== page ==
Wednesday, July 20, 2005

Germany Remembers Hitler Coup Plotters

Associated Press

Germany Remembers Hitler Coup Plotters

Associated Press Writer
Wed Jul 20, 2:20 PM ET

BERLIN - German political and military leaders commemorated the unsuccessful attempt to kill Adolf Hitler 61 years ago, laying wreaths Wednesday at the former Nazi military headquarters where the plotters were executed.

Military chief of staff Gen. Wolfgang Schneiderhan and the supreme court president, Hans-Juergen Papier, laid wreaths at the Bendlerblock building, now the Defense Ministry, where the plotters were executed after their plan to kill Hitler with a briefcase bomb failed on July 20, 1944.

The executed plotters included Col. Claus Graf Schenk von Stauffenberg and other high-ranking soldiers from the German aristocracy. Two generals were given the chance to take their own lives and one did.

A separate ceremony was held to honor the more than 2,500 Nazi resisters executed between 1933 and 1945 at Ploetzensee, on the outskirts of Berlin. German Justice Minister Brigitte Zypries praised their efforts.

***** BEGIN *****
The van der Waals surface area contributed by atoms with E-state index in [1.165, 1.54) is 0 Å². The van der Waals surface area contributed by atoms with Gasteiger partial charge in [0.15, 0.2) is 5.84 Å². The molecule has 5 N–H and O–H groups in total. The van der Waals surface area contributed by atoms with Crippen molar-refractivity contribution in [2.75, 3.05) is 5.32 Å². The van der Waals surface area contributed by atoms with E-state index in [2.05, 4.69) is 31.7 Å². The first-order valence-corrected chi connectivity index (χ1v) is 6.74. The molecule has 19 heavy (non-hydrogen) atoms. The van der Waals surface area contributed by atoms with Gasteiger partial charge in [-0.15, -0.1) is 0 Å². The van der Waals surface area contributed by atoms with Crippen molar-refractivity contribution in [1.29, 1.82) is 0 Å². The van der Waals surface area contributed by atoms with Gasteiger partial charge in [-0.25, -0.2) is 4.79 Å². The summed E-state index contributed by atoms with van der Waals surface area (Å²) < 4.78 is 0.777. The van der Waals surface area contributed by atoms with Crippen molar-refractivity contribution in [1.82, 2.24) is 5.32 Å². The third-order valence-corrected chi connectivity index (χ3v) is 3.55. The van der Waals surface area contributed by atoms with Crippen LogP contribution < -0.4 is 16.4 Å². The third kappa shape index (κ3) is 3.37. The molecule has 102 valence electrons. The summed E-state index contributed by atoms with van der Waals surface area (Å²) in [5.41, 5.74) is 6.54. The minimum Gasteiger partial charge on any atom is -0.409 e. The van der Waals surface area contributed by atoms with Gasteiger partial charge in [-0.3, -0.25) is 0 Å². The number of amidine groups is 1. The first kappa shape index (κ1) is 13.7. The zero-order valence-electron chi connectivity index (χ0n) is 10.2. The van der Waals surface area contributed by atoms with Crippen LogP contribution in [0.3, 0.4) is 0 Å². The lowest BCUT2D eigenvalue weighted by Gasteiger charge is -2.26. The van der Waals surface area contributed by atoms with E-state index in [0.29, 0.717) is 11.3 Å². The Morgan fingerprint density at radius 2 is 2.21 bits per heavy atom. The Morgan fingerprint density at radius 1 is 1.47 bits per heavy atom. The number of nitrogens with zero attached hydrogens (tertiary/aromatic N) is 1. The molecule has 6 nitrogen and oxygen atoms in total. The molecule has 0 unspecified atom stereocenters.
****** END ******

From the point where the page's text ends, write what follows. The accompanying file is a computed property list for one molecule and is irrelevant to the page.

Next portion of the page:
"The men and women who participated deserve great credit for deciding in favor of law and justice," Zypries said.

At the Ploetzensee prison, the Nazis hanged some of the July 20 plotters on meat hooks.

The day's significance took root only slowly in Germany, where many initially viewed the July 20 plotters as traitors.

The briefcase bomb placed by Stauffenberg at the Fuehrer's lair in East Prussia, now in Poland, killed five people, but Hitler survived.

Stauffenberg, who left the building before the explosion and watched from outside, was convinced of the mission's success and raced back to Berlin's army headquarters to help manage the transfer of power. As word spread that Hitler was alive, the coup crumbled.

The coup attempt has gained additional meaning as Germany — reunited for nearly 14 years — seeks and receives deeper acceptance from other nations as a "normal" democracy and a European power.

Last year's 60th anniversary of the failed generated a swell of public interest for months in advance, driven by a feature film on Stauffenberg, books and television documentaries.